Monday, February 13, 2012

New Publishing Platform - CLIR and NITLE project - Anvil

A new project was announced that teams NITLE and CLIR to collaborate on a publishing platform for digital humanists.  A key component is to address a problem that will continue to exist for some time, the issue of evaluation for promotion and tenure.  
     "One of Anvil’s goals is to build a peer-review infrastructure for research that cannot be easily       represented in text. While the digital humanities are widely considered an important frontier, tenure and promotion committees still have trouble evaluating the work of digital humanists because the format is often so unfamiliar."
Excerpt -
Digital Humanities
New Seal of Approval
February 13, 2012 - 3:00am
Academics who specialize in using technology to conduct and enable new kinds of humanities research are in high demand. At the same time, the current ecosystem of scholarly publishing can be inhospitable to their often-idiosyncratic research projects.
Two well-known organizations are teaming up with a handful of colleges and universities to try to change that by building a flexible platform where digital humanists could have their research published and certified that the work has passed through well-respected editorial gantlets.
The platform, called Anvil Academic, is a joint project by the National Institute for Technology in Liberal Education (NITLE) and the Council for Library and Information Resources (CLIR). Anvil aims to make it easier for digital humanists to publish nontraditional scholarly work under the auspices of traditional outlets, such as university presses.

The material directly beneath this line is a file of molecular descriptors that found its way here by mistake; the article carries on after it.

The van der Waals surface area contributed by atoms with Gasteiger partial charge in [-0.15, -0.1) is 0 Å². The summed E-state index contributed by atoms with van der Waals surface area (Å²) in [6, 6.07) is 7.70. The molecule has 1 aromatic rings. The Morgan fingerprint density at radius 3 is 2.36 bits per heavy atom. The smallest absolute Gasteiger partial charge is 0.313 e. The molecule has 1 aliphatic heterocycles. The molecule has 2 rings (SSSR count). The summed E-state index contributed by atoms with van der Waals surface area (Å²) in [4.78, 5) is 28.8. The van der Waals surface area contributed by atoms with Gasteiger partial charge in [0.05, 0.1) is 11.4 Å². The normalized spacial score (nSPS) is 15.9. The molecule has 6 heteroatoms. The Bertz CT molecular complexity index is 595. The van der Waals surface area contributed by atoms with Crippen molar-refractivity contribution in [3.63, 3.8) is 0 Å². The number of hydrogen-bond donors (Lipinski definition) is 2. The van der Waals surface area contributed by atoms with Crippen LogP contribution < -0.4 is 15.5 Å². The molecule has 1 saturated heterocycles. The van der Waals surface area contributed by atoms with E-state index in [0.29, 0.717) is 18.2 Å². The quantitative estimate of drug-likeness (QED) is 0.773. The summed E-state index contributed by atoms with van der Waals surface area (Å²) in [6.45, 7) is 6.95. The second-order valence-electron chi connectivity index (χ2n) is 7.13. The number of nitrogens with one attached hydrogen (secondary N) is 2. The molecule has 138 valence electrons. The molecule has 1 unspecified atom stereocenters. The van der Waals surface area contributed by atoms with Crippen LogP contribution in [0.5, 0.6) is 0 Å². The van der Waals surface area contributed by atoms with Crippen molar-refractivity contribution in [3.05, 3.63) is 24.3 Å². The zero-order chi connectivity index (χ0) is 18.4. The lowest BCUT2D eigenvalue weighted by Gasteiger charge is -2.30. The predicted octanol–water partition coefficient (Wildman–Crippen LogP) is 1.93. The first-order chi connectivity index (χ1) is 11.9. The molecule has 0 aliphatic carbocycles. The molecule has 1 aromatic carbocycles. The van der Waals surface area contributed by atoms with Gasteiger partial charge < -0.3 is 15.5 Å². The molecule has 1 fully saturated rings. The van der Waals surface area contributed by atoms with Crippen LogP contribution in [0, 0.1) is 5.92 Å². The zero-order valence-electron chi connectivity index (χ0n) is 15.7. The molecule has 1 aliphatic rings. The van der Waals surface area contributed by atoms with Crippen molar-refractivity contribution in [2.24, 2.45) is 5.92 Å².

“Increasingly, research in the humanities is dependent on large data sets and involves sophisticated algorithms and visualizations in the execution of that research and in the construction of the products of scholarship,” said Chuck Henry, the president of CLIR, in a statement. “Anvil will capture the environment in which this research is conducted: a linked ecology of scholarly expression, data, and tools of analysis that will over time become itself a place for new knowledge discovery.”
The idea is that visitors could log in to the Anvil online gateway — he says whether Anvil will be subscription-based or open-access is yet to be determined — and browse through various digital research “objects,” such as searchable archives, game-based simulations and interactive maps of historical environments. Ideally, visitors will also be able to view the underlying data, media files and algorithms upon which the project is built, he says. These ingredients could be filed in a registry that other scholars could search and borrow from, Henry says.
 For complete article -

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